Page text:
Slide 15 - Recent Data 2006 study conducted in the ER setting evaluated a ‘wait-and-see prescription’ for antibiotics in AOM. Parents asked to not fill prescription unless child either did not improve or worsened in 48 hours. Results showed substantial reduction in use of antibiotics in the ‘wait-and-see’ group (62% vs. 13%; P<.001). Spiro, DM. et al. Wait-and-See Prescription for the Treatment of Acute Otitis Media. JAMA. Sep 2006;296:1235:1241.
Slide 16 - Porque Observacion? Incidence of mastoiditis - no clear data Incidence does not increase if patient is observed for initial 48 to 72 hours Most cases of mastoiditis develop despite therapy with antibiotics Observation has greater failure rate in younger patients
Slide 17 - When to give antibiotics All kids under 2 years of age with certain diagnosis of AOM Kids over 2 years of age if illness is severe Social or clinical barriers to accessing medical care and follow up Any child with genetic/immune/anatomic condition should be treated with antibiotics.
Slide 18 - Case 2 A 15 month old girl presents with fever to 101.5 F. Your otoscopic exam is seen to the right. What is your diagnosis and treatment? Bullous Myringitis,Treatment with amoxicillin given patient’s age.
Slide 19 - Case 2 continued You prescribed high dose Amox. Her mother calls after 2 days and states the fever has not resolved and child is still having decreased oral intake and is fussy. What is your recommendation? Change to augmentin or 2nd generation cephalosporin; other option: tympanocentesis Mom calls again after another 2 days and states there is still no improvement...what next? Ceftriaxone 50mg/kg/d IM x 3 days
Slide 20 - Case 3 A 4 yo girl presents with fever of 102F, severe left ear pain and discharge since yesterday. She denies pain with tugging of ear auricle. View of TM is obstructed by purulent discharge. What is the diagnosis? If OE ruled out and acute purulent otorrhea is present due to TM perforation, then diagnosis of AOM may be made.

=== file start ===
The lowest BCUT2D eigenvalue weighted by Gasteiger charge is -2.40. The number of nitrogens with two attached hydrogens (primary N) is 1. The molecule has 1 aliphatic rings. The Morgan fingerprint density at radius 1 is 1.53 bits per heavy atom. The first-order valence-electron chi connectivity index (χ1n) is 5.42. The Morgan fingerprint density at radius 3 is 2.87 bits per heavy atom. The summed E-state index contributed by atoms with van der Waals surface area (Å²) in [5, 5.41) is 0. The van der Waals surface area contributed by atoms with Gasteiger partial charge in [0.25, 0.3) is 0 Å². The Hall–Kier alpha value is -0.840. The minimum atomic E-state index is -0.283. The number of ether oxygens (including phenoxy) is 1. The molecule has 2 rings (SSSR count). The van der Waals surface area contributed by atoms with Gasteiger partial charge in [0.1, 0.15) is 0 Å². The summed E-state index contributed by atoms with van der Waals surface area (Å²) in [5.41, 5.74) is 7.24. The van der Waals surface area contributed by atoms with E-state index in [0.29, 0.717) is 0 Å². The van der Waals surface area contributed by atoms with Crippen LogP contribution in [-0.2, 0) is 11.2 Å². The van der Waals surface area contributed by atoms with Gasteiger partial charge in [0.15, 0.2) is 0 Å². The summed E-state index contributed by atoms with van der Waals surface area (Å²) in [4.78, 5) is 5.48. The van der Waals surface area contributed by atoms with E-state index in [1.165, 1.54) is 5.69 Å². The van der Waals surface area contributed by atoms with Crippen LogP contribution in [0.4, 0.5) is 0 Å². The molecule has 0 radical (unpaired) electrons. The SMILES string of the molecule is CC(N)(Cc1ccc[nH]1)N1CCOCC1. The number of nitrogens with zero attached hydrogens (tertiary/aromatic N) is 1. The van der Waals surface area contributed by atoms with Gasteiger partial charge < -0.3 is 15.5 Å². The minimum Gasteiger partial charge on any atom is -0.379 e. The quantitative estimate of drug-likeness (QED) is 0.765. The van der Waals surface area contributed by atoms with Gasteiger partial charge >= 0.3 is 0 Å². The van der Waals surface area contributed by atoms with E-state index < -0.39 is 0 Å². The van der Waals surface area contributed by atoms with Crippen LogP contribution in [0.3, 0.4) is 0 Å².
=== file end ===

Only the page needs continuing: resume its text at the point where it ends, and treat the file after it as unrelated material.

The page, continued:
Slide 21 - Case 4 12 month old male presents for routine well child exam. He is afebrile and doing well. Physical exam reveals accompanying TM. The TM is immobile with insufflation. How do you approach treatment for this child?
Slide 22 - Case 4 Diagnosis: Otitis media with effusion Treatment: assess for any signs/symptoms of hearing deficits watchful waiting, re-evaluate in 3 months
Slide 23 - Assessment of Pain Management of pain is a cornerstone of AOM therapy Acetaminophen and ibuprofen strongly recommended Topical anesthetic (i.e., Auralgan) and oral narcotics are other options in older children
Slide 24 - The Future Guidelines will continue to be refined in aspects of how to diagnose AOM and therapies (quinolones?). New vaccines for pneumococcus: currently we have PCV-7 a 9 serotype and 13 serotype are in the near future
Slide 25 - Conclusion Strict criteria for diagnosis of AOM: acute onset, middle ear effusion and middle ear inflammation Guidelines are designed to reduce unnecessary exposure to antibiotics in specific clinical scenarios. Children who are automatically excluded from observation option: all under 6mos, AOM in prior 30 days, known underlying OME, or has an immune/genetic/anatomic problem The option to withhold antibiotics is just that - it is an option.
Slide 26 - References Subcommittee on Management of Acute Otitis Media, Diagnosis and Management of Acute Otitis Media, Pediatrics, Vol. 113, No 5, May 2004, 1451-1462. Harrison, C. How will the new guideline for managing otitis media work in your practice?, Contemporary Pediatrics, June 1, 2004. Spiro, DM. et al. Wait-and-See Prescription for the Treatment of Acute Otitis Media. JAMA. Sep 2006;296:1235:1241. UpToDate Online. Diagnosis of acute otitis media. Accessed March 2009.